Oscar Update: Best Actor Chatter, Talks of ‘Doubt’ and Scott-Thomas is Praised


Yesterday we learned an unfinished version of Doubt will be replacing The Soloist at the AFI Film Festival on October 30. The fact Miramax is cool with showing an unfinished print as an Opening Night Gala film tells me a lot about the quality of the flick. I thought the first trailer was outstanding and have since been looking forward to see this film. Speaking of looking forward to films, Milk was supposed to screen here in Seattle this past Monday, but when Gus Van Sant bailed on his Seattle PA tour the screening was cancelled only hours beforehand, which now means I must wait until November 6 to get my first drink of the flick, which along with Doubt, looks like one to love.

This will mark Doubt‘s second screening as it was shown to its original Broadway cast plus a few dozen journalists and film industry honchos last night (Oct. 23) at which producer Scott Rudin was quoted by Gold Derby saying:

“I don’t know if the story’s broken in the trades yet or will come out tomorrow morning, but I’m very nervous about this. The decision was made to open AFI before we got the first reaction to the film from industry people. It was a big gamble. But I think we made the right decision based on the reactions I’ve heard so far.”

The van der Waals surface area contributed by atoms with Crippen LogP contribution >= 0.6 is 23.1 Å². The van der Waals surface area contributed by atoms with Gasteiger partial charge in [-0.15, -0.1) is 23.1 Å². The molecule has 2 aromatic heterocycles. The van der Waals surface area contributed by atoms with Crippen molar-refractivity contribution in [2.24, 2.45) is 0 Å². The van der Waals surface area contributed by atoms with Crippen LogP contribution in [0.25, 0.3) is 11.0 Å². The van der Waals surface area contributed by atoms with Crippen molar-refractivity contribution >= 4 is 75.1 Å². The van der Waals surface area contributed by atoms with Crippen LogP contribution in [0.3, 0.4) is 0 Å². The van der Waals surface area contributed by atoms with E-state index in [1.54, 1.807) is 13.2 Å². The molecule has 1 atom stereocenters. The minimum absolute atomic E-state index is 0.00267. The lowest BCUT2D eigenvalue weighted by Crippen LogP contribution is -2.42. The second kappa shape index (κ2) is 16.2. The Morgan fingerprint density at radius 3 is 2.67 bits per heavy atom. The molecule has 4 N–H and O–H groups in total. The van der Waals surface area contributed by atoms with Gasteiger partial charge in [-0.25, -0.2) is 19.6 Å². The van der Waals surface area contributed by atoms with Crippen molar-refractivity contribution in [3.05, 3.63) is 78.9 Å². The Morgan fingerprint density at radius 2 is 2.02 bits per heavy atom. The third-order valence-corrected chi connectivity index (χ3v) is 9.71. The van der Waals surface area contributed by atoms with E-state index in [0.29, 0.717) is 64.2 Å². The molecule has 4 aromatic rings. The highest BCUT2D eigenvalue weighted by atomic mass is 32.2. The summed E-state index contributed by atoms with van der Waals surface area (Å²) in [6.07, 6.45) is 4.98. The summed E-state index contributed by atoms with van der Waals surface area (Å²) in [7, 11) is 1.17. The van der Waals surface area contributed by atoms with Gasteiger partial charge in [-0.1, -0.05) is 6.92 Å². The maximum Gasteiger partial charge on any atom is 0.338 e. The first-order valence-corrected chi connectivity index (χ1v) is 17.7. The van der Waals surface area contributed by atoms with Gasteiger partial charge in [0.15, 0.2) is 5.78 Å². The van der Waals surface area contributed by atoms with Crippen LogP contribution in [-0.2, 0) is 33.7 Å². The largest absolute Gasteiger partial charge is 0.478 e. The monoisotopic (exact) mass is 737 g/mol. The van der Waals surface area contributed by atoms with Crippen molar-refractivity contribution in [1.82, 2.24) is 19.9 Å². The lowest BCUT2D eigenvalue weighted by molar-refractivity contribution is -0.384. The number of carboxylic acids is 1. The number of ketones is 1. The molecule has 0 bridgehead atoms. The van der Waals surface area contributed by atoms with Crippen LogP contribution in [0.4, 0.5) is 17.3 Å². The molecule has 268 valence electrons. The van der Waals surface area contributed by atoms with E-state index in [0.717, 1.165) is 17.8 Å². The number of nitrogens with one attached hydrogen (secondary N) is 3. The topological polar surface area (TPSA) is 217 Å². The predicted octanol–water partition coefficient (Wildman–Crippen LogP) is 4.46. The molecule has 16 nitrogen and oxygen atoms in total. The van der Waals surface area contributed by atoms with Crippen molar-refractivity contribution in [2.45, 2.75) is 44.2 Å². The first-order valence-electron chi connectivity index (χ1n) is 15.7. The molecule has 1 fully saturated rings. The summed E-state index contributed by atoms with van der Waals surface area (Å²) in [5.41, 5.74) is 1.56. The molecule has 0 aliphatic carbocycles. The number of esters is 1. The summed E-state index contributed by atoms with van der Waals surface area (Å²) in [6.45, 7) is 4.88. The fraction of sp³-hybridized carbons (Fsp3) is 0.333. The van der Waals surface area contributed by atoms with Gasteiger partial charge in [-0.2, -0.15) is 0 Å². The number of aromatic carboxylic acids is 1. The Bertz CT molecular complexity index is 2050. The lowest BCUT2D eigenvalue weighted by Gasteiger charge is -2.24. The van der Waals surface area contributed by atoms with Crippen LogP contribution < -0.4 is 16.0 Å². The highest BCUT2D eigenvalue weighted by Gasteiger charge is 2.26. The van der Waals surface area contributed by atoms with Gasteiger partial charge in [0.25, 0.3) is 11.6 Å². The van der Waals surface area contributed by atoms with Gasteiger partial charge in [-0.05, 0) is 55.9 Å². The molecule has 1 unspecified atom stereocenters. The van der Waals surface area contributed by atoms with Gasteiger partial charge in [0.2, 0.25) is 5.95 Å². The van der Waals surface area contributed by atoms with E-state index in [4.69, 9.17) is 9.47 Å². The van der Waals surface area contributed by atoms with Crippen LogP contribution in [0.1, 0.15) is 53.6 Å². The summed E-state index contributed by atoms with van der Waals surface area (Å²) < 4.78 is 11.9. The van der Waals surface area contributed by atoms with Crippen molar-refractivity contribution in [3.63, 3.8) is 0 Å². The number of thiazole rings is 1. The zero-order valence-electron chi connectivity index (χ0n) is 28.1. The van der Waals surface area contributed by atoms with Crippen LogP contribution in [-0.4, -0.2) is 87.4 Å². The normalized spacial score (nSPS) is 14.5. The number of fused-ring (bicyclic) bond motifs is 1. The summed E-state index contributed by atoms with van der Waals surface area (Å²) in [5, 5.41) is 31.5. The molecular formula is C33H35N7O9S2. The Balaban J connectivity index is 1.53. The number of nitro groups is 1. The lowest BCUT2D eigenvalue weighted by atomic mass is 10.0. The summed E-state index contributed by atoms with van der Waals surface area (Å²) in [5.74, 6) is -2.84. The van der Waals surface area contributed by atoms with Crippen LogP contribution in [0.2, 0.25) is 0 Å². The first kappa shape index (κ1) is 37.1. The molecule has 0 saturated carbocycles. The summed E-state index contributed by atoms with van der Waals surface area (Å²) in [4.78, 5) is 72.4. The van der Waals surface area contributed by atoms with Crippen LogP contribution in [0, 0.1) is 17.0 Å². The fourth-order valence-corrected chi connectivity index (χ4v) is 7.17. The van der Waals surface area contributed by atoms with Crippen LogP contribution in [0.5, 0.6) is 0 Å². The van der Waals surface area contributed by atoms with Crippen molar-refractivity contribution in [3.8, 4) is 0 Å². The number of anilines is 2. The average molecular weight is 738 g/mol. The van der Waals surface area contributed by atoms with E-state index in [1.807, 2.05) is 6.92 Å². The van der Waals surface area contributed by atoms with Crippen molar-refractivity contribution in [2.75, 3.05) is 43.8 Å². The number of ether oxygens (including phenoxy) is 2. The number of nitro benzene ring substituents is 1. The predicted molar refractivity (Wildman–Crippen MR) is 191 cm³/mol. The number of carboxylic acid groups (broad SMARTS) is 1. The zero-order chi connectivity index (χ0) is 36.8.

Now that I’ve Loved You So Long has finally hit theaters in New York and Los Angeles people are finally starting to weigh in. Tom Tapp at The Daily Beast (a site that has been getting a tremendous amount of attention lately) enjoyed Kristen Scott-Thomas but said it “is the kind of performance that critics always say deserves an Oscar, but rarely wins: an interior role in a small film in another language.”

Anne Thompson at Variety gives a four-point reasoning system as to why Scott-Thomas will get a nomination:

  1. She wears no makeup, looks awful and moves from shut-down depression to life.
  2. She’s a Brit who speaks French. (She’s lived in France for 25 years.) This is huge.
  3. She’s done good work for a long time and is overdue (she was nominated once, for The English Patient).